It stunned him how tempted he was to tell her that, whether or not she'd want to hear it. Corinne stared at him for too long, then she scooted her chair back and started to rise.
"I'm going to find the restroom," she murmured.
He stood up with her, his eyes scanning the crowd. "I will go with you."
"To the ladies' room?" She gave him a dismissing look. "Wait here. I'll be right back."
Short of tailing her across the restaurant, she gave him little choice but to cool his heels at the table. He watched her retreat toward the lighted sign marked "Femmes," then she disappeared through the dark, swinging door.
Corinne spent only a minute or two in the restroom, standing with her back resting against the wall opposite the nicked-up porcelain sink and chipped mirror. Just long enough to catch her breath, to collect her thoughts as best she could. Her one cocktail with dinner really had gone straight to her head. Why else would she have been sitting at the table with Hunter, talking about music and reminiscing about her past, when she should have been quizzing him about whatever information he and the Order had gathered on Henry Vachon?
If Hunter hadn't brought up her scars, or the none-too-subtle reminder that he'd seen them and a lot more back at the hotel, she might still be sitting there, losing herself in the simple pleasures of good food and drink and the music she'd loved so much as a girl. She had even been enjoying Hunter's stiff company, which only emphasized how badly the little bit of alcohol had affected her.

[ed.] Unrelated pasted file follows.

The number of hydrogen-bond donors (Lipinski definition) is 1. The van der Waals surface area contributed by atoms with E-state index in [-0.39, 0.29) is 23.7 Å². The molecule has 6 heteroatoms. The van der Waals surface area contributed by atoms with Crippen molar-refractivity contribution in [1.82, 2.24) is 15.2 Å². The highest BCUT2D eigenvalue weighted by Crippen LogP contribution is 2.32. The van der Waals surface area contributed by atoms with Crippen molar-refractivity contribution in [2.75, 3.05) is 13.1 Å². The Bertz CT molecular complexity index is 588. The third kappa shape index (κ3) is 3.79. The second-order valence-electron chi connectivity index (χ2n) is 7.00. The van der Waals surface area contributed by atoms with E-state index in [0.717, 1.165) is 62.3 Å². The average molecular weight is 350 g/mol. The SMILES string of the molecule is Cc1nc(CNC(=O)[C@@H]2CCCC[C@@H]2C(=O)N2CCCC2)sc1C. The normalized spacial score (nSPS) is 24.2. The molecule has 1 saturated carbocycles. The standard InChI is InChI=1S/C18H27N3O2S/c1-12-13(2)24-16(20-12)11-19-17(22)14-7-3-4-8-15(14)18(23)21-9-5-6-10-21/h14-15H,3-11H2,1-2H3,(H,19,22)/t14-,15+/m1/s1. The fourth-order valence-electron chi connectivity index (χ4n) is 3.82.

She stepped out of the restroom, back into the smoke-wreathed cavern of the restaurant. Standing up, without the restroom wall to keep her steady, her head was light, her legs loose as she drifted toward the three-piece band that was serenading a dance floor crowded with slowly swaying couples.
Corinne stood at the edge of the small square of worn wood flooring and watched the people move among the candlelight and shadows. Bodies pressed close together, arms wrapped around one another as the music enveloped the entire club. She smiled wistfully, unable to keep the smile from her lips as she recognized the sultry but defiant lyrics. Another Bessie Smith song. Another pull toward the past, back to a time when she was innocent, unaware of just how cruel and ugly evil could be.
She closed her eyes and felt the familiar old music wash over her, tempting her toward its safe harbor. It was only illusion; she knew that. She couldn't run away from where she stood now, no matter how much she longed to erase everything she'd been through. She couldn't ignore where she'd been, what she'd lost … what she still needed to do.
She knew all of this, but with the singer's voice lulling her into a gentle sway at the edge of the dance floor, she couldn't resist the sweeping pull. It was only for a minute, a brief indulgence that she savored, eyes closed, senses adrift, floating on a tranquil tide. When she lifted her lids a moment later, Hunter was standing right in front of her. He didn't say anything, just towered over her, a looming wall of muscle and dark energy, the heat of his presence making the scant few inches that separated them seem like nothing at all. His harshly sculpted, handsome face was inscrutable as ever. But his eyes glowed with the embers of a banked, but slow, smoldering fire.